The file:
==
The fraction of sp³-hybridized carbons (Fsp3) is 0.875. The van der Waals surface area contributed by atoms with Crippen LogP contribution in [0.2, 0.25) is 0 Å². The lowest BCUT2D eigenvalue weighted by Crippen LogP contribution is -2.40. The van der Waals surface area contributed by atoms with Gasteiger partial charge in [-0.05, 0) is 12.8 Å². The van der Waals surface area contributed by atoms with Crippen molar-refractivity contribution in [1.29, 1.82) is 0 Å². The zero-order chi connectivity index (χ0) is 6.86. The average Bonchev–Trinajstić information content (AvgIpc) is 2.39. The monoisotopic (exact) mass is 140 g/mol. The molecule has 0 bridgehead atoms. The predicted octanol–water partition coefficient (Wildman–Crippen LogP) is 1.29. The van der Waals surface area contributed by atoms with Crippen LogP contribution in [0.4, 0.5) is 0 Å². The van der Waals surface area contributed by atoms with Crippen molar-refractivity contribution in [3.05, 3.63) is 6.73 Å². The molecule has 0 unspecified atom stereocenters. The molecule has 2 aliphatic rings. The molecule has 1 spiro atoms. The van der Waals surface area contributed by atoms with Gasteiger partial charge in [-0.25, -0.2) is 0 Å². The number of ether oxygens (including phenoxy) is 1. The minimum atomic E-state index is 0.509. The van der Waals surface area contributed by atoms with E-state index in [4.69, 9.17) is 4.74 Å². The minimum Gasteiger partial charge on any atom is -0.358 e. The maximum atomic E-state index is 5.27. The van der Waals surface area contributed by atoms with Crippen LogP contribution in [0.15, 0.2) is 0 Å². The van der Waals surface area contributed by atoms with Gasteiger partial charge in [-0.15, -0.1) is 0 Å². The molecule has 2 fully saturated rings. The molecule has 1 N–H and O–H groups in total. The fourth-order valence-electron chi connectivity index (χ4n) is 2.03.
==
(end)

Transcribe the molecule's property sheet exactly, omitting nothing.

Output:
The fraction of sp³-hybridized carbons (Fsp3) is 0.875. The van der Waals surface area contributed by atoms with Crippen LogP contribution in [0.2, 0.25) is 0 Å². The lowest BCUT2D eigenvalue weighted by Crippen LogP contribution is -2.40. The van der Waals surface area contributed by atoms with Gasteiger partial charge in [-0.05, 0) is 12.8 Å². The van der Waals surface area contributed by atoms with Crippen molar-refractivity contribution in [1.29, 1.82) is 0 Å². The zero-order chi connectivity index (χ0) is 6.86. The average Bonchev–Trinajstić information content (AvgIpc) is 2.39. The monoisotopic (exact) mass is 140 g/mol. The molecule has 0 bridgehead atoms. The predicted octanol–water partition coefficient (Wildman–Crippen LogP) is 1.29. The van der Waals surface area contributed by atoms with Crippen LogP contribution in [0.4, 0.5) is 0 Å². The van der Waals surface area contributed by atoms with Crippen molar-refractivity contribution in [3.05, 3.63) is 6.73 Å². The molecule has 0 unspecified atom stereocenters. The molecule has 2 aliphatic rings. The molecule has 1 spiro atoms. The van der Waals surface area contributed by atoms with Gasteiger partial charge in [-0.25, -0.2) is 0 Å². The number of ether oxygens (including phenoxy) is 1. The minimum atomic E-state index is 0.509. The van der Waals surface area contributed by atoms with E-state index in [4.69, 9.17) is 4.74 Å². The minimum Gasteiger partial charge on any atom is -0.358 e. The maximum atomic E-state index is 5.27. The van der Waals surface area contributed by atoms with Crippen LogP contribution in [0.15, 0.2) is 0 Å². The van der Waals surface area contributed by atoms with Gasteiger partial charge in [-0.15, -0.1) is 0 Å². The molecule has 2 fully saturated rings. The molecule has 1 N–H and O–H groups in total. The fourth-order valence-electron chi connectivity index (χ4n) is 2.03.